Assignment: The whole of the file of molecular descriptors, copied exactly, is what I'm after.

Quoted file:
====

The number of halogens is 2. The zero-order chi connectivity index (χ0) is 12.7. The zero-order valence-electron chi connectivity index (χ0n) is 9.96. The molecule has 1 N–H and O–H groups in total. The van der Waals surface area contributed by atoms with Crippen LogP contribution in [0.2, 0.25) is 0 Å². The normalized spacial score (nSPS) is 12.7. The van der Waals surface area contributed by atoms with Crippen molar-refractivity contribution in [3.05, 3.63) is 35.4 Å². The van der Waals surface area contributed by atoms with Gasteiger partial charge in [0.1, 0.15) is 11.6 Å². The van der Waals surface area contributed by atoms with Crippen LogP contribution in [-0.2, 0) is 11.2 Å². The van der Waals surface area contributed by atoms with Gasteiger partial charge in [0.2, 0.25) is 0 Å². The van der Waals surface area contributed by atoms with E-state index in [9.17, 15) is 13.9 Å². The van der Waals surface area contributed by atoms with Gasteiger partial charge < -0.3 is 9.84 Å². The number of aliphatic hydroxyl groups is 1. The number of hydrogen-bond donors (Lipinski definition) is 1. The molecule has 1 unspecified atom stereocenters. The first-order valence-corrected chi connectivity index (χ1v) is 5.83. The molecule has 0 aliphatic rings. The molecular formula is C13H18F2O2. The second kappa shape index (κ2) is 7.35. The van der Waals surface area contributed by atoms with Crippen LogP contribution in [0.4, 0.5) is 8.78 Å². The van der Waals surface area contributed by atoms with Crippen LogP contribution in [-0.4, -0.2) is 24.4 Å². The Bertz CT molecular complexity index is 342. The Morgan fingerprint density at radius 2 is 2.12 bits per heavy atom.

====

The number of halogens is 2. The zero-order chi connectivity index (χ0) is 12.7. The zero-order valence-electron chi connectivity index (χ0n) is 9.96. The molecule has 1 N–H and O–H groups in total. The van der Waals surface area contributed by atoms with Crippen LogP contribution in [0.2, 0.25) is 0 Å². The normalized spacial score (nSPS) is 12.7. The van der Waals surface area contributed by atoms with Crippen molar-refractivity contribution in [3.05, 3.63) is 35.4 Å². The van der Waals surface area contributed by atoms with Gasteiger partial charge in [0.1, 0.15) is 11.6 Å². The van der Waals surface area contributed by atoms with Crippen LogP contribution in [-0.2, 0) is 11.2 Å². The van der Waals surface area contributed by atoms with Gasteiger partial charge in [0.2, 0.25) is 0 Å². The van der Waals surface area contributed by atoms with E-state index in [9.17, 15) is 13.9 Å². The van der Waals surface area contributed by atoms with Gasteiger partial charge < -0.3 is 9.84 Å². The number of aliphatic hydroxyl groups is 1. The number of hydrogen-bond donors (Lipinski definition) is 1. The molecule has 1 unspecified atom stereocenters. The first-order valence-corrected chi connectivity index (χ1v) is 5.83. The molecule has 0 aliphatic rings. The molecular formula is C13H18F2O2. The second kappa shape index (κ2) is 7.35. The van der Waals surface area contributed by atoms with Crippen LogP contribution in [0.4, 0.5) is 8.78 Å². The van der Waals surface area contributed by atoms with Crippen LogP contribution in [-0.4, -0.2) is 24.4 Å². The Bertz CT molecular complexity index is 342. The Morgan fingerprint density at radius 2 is 2.12 bits per heavy atom.